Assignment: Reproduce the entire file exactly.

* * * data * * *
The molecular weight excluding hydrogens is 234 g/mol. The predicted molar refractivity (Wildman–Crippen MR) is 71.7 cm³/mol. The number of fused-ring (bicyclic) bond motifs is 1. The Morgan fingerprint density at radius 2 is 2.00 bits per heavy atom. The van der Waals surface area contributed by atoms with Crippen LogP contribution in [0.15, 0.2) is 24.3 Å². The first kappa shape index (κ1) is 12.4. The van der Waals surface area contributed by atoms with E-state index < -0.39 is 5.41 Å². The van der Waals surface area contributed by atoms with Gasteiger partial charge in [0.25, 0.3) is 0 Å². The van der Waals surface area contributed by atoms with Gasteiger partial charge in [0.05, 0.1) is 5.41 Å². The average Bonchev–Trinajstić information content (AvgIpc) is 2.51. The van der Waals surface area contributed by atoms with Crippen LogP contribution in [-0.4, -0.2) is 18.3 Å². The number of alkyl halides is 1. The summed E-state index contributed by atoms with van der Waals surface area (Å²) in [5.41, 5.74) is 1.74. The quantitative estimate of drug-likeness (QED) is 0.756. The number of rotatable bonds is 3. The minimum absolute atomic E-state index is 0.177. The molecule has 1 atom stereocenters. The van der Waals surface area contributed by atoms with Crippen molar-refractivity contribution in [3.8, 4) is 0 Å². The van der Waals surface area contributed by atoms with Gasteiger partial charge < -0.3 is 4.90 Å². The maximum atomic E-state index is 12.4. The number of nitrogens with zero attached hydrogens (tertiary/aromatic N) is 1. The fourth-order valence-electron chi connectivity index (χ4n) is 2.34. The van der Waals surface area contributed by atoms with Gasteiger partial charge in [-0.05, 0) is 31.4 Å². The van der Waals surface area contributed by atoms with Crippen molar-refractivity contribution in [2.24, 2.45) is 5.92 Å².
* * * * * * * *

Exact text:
The molecular weight excluding hydrogens is 234 g/mol. The predicted molar refractivity (Wildman–Crippen MR) is 71.7 cm³/mol. The number of fused-ring (bicyclic) bond motifs is 1. The Morgan fingerprint density at radius 2 is 2.00 bits per heavy atom. The van der Waals surface area contributed by atoms with Crippen LogP contribution in [0.15, 0.2) is 24.3 Å². The first kappa shape index (κ1) is 12.4. The van der Waals surface area contributed by atoms with E-state index < -0.39 is 5.41 Å². The van der Waals surface area contributed by atoms with Gasteiger partial charge in [0.25, 0.3) is 0 Å². The van der Waals surface area contributed by atoms with Gasteiger partial charge in [0.05, 0.1) is 5.41 Å². The average Bonchev–Trinajstić information content (AvgIpc) is 2.51. The van der Waals surface area contributed by atoms with Crippen LogP contribution in [-0.4, -0.2) is 18.3 Å². The number of alkyl halides is 1. The summed E-state index contributed by atoms with van der Waals surface area (Å²) in [5.41, 5.74) is 1.74. The quantitative estimate of drug-likeness (QED) is 0.756. The number of rotatable bonds is 3. The minimum absolute atomic E-state index is 0.177. The molecule has 1 atom stereocenters. The van der Waals surface area contributed by atoms with Crippen molar-refractivity contribution in [3.8, 4) is 0 Å². The van der Waals surface area contributed by atoms with Gasteiger partial charge < -0.3 is 4.90 Å². The maximum atomic E-state index is 12.4. The number of nitrogens with zero attached hydrogens (tertiary/aromatic N) is 1. The fourth-order valence-electron chi connectivity index (χ4n) is 2.34. The van der Waals surface area contributed by atoms with Gasteiger partial charge in [-0.05, 0) is 31.4 Å². The van der Waals surface area contributed by atoms with Crippen molar-refractivity contribution in [2.24, 2.45) is 5.92 Å².